The significance of antepartum variable decelerations

Akolisa Anyaegbunam, Lois Brustman, Michael Divon, Oded Langer

Research output: Contribution to journalArticlepeer-review

44 Scopus citations


A total of 4886 nonstress tests were reviewed to establish the relationship between antepartum variable decelerations and perinatal outcome. The association between various fetal heart rate components and variable decelerations was also studied. The incidence of variable decelerations, defined as three or more decelerations ≥15 bpm lasting at least 15 seconds in a 20-minute period, was 1.3%. The results suggest that in the presence of variable decelerations: (1) there is a higher incidence of fetal distress in labor, low Apgar scores, neonatal intensive care unit admissions, and nuchal cord involvement; (2) the presence of accelerations and normal variability is associated with good neonatal outcome, whereas their absence is associated with adverse outcome; (3) the presence of accelerations or good variability is not independently correlated with neonatal outcome.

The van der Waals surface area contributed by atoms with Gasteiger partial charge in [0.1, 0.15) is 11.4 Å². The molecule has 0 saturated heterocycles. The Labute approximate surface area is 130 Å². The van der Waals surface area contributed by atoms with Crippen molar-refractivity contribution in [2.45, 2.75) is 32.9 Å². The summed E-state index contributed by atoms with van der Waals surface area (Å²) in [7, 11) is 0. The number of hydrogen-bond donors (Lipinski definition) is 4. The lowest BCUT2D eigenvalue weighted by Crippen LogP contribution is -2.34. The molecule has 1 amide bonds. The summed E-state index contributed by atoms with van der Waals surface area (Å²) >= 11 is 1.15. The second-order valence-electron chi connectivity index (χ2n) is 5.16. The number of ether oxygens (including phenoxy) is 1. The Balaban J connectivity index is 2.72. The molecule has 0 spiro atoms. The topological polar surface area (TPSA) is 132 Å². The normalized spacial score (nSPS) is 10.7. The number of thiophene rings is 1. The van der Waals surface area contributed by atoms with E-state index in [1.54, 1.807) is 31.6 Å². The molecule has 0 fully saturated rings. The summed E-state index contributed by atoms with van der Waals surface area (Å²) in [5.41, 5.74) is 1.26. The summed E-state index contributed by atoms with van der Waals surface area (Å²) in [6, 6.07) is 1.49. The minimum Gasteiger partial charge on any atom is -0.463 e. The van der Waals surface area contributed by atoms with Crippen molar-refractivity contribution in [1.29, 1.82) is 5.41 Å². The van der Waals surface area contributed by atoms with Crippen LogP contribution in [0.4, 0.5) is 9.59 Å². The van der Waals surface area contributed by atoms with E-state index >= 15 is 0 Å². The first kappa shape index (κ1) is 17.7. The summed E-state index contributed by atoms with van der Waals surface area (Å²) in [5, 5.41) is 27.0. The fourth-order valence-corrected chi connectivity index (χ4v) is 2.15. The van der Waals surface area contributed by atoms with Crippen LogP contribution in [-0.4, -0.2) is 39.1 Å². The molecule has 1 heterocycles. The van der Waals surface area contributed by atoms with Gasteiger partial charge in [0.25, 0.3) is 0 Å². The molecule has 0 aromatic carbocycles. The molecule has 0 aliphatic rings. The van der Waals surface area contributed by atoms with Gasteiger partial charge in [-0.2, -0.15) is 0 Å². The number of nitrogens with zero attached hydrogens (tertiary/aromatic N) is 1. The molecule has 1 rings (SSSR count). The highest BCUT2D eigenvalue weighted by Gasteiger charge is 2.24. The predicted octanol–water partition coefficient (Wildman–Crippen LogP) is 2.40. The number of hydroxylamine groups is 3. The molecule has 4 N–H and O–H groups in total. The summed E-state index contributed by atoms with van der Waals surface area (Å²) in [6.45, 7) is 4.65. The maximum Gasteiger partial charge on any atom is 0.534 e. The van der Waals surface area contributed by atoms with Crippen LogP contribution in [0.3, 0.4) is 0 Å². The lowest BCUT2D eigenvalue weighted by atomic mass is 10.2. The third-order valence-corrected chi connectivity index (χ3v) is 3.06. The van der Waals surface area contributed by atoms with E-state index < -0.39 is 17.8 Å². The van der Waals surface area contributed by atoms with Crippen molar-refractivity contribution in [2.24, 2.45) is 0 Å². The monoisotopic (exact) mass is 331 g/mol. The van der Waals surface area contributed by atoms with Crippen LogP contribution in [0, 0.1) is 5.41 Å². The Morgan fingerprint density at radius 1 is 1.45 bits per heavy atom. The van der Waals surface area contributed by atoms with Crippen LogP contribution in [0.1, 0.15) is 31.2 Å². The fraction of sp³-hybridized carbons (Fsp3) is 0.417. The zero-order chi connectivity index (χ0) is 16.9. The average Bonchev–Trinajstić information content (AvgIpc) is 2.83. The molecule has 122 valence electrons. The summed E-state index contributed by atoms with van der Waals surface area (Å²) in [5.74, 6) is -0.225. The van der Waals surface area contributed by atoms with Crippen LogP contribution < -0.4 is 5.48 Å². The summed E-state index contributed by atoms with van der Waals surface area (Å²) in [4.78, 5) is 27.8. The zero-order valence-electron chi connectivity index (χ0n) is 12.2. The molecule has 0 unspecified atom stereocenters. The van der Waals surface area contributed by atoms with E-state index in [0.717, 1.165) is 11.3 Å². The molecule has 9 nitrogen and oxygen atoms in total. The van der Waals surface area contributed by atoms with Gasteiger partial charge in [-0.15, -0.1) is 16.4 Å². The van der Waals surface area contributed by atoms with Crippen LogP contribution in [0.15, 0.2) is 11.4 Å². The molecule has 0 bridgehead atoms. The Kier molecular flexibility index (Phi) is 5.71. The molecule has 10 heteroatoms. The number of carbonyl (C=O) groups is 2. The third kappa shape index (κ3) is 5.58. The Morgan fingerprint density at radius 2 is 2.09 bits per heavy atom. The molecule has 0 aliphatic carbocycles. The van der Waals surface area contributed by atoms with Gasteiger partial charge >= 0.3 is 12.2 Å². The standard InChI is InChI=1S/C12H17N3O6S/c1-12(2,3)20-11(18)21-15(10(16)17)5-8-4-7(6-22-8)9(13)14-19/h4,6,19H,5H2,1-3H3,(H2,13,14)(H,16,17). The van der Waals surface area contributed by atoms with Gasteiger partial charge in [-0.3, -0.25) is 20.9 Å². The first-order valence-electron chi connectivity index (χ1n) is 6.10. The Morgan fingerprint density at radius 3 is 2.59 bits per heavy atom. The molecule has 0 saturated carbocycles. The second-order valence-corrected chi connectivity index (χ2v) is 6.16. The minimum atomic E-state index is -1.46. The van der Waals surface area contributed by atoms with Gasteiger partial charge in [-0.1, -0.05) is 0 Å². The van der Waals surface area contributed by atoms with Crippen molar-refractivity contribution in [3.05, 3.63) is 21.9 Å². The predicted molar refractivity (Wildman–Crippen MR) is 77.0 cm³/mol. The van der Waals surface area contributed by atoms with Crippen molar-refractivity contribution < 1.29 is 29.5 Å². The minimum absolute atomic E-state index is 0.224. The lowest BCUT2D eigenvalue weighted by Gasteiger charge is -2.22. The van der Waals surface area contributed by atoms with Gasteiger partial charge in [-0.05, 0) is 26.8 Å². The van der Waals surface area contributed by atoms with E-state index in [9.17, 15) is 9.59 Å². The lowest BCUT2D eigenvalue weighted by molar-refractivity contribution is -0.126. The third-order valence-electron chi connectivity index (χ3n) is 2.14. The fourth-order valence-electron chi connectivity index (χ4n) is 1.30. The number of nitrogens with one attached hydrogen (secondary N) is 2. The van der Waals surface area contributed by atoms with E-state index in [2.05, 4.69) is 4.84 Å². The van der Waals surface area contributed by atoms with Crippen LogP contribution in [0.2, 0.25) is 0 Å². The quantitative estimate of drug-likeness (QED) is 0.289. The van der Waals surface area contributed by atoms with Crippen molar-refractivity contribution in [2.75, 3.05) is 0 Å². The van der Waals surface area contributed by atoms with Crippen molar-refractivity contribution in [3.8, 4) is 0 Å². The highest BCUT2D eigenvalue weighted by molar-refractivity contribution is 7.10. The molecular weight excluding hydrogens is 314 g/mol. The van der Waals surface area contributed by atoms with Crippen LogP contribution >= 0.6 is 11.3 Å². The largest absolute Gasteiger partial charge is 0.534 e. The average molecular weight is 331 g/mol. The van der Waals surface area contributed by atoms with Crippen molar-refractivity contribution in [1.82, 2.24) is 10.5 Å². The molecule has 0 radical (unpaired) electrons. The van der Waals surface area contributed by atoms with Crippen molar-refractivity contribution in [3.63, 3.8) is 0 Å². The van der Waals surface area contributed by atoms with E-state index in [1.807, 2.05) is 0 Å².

Original languageEnglish
Pages (from-to)707-710
Number of pages4
JournalAmerican Journal of Obstetrics and Gynecology
Issue number4
StatePublished - 1986
Externally publishedYes


  • Nonstress test
  • antepartum variable decelerations
  • perinatal outcome


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